World Notes: Canada, Romania, Mozambique, India, Austria

Canada: Cool reception to water access as human right

In late July the UN General Assembly will consider a Bolivian-sponsored resolution designating access to water and sanitation as a human right. In a letter to UN diplomats, Maude Barlow, founder of the Canadian-based Blue Planet Project, asserted that “lack of access to clean water is the greatest human rights violation in the world.” (See “Nearly 2 billion people live in water-stressed areas and 3 billion have no running water within a kilometer of their homes,” she added. Barlow elsewhere condemned northern industrialized countries, Canada in particular, for opposing the resolution dear to developing nations. But, according to the Stockholm International Water Institute, sanitation problems pose more danger to the world’s poor than reduced water access.

Romania: Opposition mounts to mining project

Greenpeace activists in early July blocked entry to the headquarters of the Rosia Montana Gold Corporation. They were protesting preparations for gold and silver mining operations in northwestern Romania that depend upon cyanide technology. Canada-based Gabriel Resources Ownership holds 80 percent ownership in the corporation with remaining shares controlled by the Romanian government, which anticipates at least $2 billion in income. Opinion surveys show that 80 percent of Romanians reject what would be Europe’s largest gold mine. The opposition campaign has become “the strongest civic movement in contemporary Romania,” according to Inter Press Service. Citing increased employment opportunities, the European Commission refused to implement condemnation of the mining project last May by the European Parliament.

Mozambique: Biofuel production exacts human toll

At a summit meeting in Brasilia on July 14, European Union and Brazilian leaders agreed to expand biofuel production in Mozambique. Anabela Lemos of Friends of the Earth Mozambique responded: “The expansion of biofuels in our country is transforming natural forest and vegetation into fuel crops, taking away fertile farmland from communities growing food.” (See Rural poverty there exceeds 64 percent, malnutrition approaches 40 percent, and foreign corporations have targeted 12 million acres of land for biofuel production. In a recent comprehensive report, Friends of the Earth warned that conversion of land to industrialized jatropha production threatens food sovereignty and livelihoods. Jatropha plant oil used for diesel fuel satisfies anticipated EU requirements that vehicle fuels be made from 20 percent renewable sources.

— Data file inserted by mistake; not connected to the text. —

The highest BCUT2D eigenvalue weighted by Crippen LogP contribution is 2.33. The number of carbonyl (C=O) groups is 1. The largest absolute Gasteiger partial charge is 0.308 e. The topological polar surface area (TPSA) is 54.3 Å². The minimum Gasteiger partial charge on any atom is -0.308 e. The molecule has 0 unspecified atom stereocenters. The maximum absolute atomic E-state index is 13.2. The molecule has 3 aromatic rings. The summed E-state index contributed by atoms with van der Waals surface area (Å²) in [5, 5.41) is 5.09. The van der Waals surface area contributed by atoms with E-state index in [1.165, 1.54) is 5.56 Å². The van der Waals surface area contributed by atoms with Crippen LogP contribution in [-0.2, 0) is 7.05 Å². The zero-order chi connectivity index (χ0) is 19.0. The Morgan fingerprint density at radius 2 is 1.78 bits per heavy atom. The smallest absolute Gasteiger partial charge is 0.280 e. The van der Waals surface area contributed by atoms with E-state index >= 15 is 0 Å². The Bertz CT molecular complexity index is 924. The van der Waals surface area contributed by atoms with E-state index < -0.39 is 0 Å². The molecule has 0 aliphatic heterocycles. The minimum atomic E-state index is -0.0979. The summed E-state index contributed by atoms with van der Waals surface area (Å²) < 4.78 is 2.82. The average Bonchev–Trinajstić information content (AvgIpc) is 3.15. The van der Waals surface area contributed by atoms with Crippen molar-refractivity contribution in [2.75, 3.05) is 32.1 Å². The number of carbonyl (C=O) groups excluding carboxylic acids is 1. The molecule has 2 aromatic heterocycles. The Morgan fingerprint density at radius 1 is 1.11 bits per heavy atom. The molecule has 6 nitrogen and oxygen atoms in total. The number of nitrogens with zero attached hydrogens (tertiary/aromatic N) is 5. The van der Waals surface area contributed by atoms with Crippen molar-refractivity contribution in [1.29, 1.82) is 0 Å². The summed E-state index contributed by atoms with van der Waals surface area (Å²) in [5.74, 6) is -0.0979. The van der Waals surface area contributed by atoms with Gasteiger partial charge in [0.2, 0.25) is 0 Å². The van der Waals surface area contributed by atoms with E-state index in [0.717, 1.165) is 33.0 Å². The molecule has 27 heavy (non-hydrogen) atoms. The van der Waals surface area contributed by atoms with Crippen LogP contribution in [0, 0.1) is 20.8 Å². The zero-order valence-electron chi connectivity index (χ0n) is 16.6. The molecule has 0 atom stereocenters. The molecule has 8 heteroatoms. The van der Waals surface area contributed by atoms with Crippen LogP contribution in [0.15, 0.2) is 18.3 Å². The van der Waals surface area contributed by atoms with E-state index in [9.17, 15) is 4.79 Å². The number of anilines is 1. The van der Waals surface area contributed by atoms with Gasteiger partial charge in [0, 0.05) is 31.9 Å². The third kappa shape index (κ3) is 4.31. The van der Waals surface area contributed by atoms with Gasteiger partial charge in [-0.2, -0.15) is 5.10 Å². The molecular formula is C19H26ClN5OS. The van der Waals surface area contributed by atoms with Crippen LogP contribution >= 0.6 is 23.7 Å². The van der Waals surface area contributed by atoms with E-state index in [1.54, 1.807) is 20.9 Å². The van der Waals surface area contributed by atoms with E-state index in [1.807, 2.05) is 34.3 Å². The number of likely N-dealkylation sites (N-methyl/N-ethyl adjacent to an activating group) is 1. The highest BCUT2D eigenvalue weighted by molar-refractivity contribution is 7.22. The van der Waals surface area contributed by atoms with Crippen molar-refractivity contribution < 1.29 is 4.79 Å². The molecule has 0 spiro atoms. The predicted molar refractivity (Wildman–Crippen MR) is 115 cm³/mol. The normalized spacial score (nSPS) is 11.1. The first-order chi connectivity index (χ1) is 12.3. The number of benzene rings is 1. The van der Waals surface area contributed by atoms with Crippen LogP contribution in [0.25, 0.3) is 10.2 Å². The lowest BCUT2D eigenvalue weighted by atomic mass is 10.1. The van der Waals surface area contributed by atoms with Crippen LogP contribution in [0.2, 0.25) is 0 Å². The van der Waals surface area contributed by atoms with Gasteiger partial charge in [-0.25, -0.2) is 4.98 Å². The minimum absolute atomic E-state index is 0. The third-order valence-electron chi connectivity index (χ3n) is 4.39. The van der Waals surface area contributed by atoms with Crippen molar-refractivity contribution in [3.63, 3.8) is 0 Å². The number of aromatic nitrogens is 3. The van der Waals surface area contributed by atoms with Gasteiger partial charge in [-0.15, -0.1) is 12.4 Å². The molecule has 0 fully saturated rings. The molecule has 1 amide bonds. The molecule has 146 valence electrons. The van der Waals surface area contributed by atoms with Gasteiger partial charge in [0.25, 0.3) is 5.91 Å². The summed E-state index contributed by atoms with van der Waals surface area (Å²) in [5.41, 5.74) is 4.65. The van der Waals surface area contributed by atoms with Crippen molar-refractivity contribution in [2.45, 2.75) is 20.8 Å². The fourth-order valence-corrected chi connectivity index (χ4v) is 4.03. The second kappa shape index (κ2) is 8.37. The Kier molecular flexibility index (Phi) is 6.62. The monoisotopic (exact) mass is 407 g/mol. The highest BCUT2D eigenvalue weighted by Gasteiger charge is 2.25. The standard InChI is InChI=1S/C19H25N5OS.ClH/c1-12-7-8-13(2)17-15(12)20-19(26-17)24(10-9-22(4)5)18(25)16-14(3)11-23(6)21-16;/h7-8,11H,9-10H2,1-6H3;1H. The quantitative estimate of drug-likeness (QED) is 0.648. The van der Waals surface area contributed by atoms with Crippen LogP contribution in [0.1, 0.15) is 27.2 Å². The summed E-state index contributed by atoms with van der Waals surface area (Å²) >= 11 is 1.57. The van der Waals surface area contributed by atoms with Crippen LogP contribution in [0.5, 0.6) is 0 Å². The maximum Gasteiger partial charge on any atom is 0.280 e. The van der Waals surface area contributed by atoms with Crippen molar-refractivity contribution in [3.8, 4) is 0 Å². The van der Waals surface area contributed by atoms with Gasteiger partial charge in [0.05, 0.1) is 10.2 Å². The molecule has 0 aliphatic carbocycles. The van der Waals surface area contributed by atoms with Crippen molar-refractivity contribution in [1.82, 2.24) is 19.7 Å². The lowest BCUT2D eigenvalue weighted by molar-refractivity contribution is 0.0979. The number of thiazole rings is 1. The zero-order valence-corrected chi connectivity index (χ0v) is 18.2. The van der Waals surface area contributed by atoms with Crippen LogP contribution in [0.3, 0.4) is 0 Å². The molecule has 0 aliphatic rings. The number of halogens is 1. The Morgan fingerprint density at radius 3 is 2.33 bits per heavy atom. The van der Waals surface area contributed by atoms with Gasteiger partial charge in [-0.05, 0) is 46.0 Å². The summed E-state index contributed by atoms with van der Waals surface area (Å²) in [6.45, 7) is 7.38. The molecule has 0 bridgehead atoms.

India: Massive poverty highlights contrasts

The Oxford Poverty and Human Development Initiative has devised a new way of looking at poverty to be incorporated into the next UN Human Development Report, one that looks at broader measures of deprivation than income data alone. An OPHDI study released July 20 utilizing its “Multidimensional Poverty Index” showed that while 26 of the poorest African nations claim 410 million poor people, eight of the poorer Indian states are home to 421 million of the poor. Three years ago, 46 percent of Indians were malnourished.  Commenting on the report, the Hindu newspaper highlighted “another India,” one out of step with the newly refurbished Delhi airport, the launching recently of five satellites, and this year’s 8.5 percent GDP rise.

Austria: Good news, and bad, on fight against HIV/AIDS

With one million HIV-infected people beginning treatment last year, the worldwide total of those receiving anti-HIV medications rose to a record high 5.2 million patients. The World Health Organization released the data this month at the 18th International Aids Conference in Vienna.  Encouragement was tempered, however, by the UNAIDS program reporting that donor nations’ financial support for HIV treatment and prevention had fallen off after eight years of increasing monetary contributions. Waning support jeopardizes prevention and early treatment regimens essential to victims’ survival, according to the UN News Center. UNAIDS Executive Director Michel Sidibé indicated 10 million infected people lack treatment and that the campaigns to reach the anti-poverty Millennium Development Goals and to combat HIV infection are linked.

Photo: A demonstration in Vienna, July 20, demands more support for AIDS victims. (AP/Ronald Zak)




W. T. Whitney Jr.
W. T. Whitney Jr.

W.T. Whitney Jr. is a political journalist whose focus is on Latin America, health care, and anti-racism. A Cuba solidarity activist, he formerly worked as a pediatrician, lives in rural Maine. W.T. Whitney Jr. es un periodista político cuyo enfoque está en América Latina, la atención médica y el antirracismo. Activista solidario con Cuba, anteriormente trabajó como pediatra, vive en la zona rural de Maine.